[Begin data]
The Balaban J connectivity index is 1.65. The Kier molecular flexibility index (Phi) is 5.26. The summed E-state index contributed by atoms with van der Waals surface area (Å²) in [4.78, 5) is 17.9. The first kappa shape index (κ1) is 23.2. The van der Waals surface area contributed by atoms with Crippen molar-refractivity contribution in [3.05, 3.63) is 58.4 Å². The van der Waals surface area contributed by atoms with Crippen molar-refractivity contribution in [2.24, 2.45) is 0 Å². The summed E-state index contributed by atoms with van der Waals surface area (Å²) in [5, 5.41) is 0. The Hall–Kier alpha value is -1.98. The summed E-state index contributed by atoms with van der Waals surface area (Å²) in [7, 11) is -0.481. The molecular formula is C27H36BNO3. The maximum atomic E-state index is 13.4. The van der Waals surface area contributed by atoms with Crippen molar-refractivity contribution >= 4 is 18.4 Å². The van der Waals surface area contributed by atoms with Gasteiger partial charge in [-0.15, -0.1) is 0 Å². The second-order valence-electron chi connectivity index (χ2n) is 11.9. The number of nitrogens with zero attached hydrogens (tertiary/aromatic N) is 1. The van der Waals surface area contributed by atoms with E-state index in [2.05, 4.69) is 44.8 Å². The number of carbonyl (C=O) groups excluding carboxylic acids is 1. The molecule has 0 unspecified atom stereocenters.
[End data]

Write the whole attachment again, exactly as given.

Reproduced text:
The Balaban J connectivity index is 1.65. The Kier molecular flexibility index (Phi) is 5.26. The summed E-state index contributed by atoms with van der Waals surface area (Å²) in [4.78, 5) is 17.9. The first kappa shape index (κ1) is 23.2. The van der Waals surface area contributed by atoms with Crippen molar-refractivity contribution in [3.05, 3.63) is 58.4 Å². The van der Waals surface area contributed by atoms with Crippen molar-refractivity contribution in [2.24, 2.45) is 0 Å². The summed E-state index contributed by atoms with van der Waals surface area (Å²) in [5, 5.41) is 0. The Hall–Kier alpha value is -1.98. The summed E-state index contributed by atoms with van der Waals surface area (Å²) in [7, 11) is -0.481. The molecular formula is C27H36BNO3. The maximum atomic E-state index is 13.4. The van der Waals surface area contributed by atoms with Crippen molar-refractivity contribution >= 4 is 18.4 Å². The van der Waals surface area contributed by atoms with Gasteiger partial charge in [-0.15, -0.1) is 0 Å². The second-order valence-electron chi connectivity index (χ2n) is 11.9. The number of nitrogens with zero attached hydrogens (tertiary/aromatic N) is 1. The van der Waals surface area contributed by atoms with E-state index in [2.05, 4.69) is 44.8 Å². The number of carbonyl (C=O) groups excluding carboxylic acids is 1. The molecule has 0 unspecified atom stereocenters.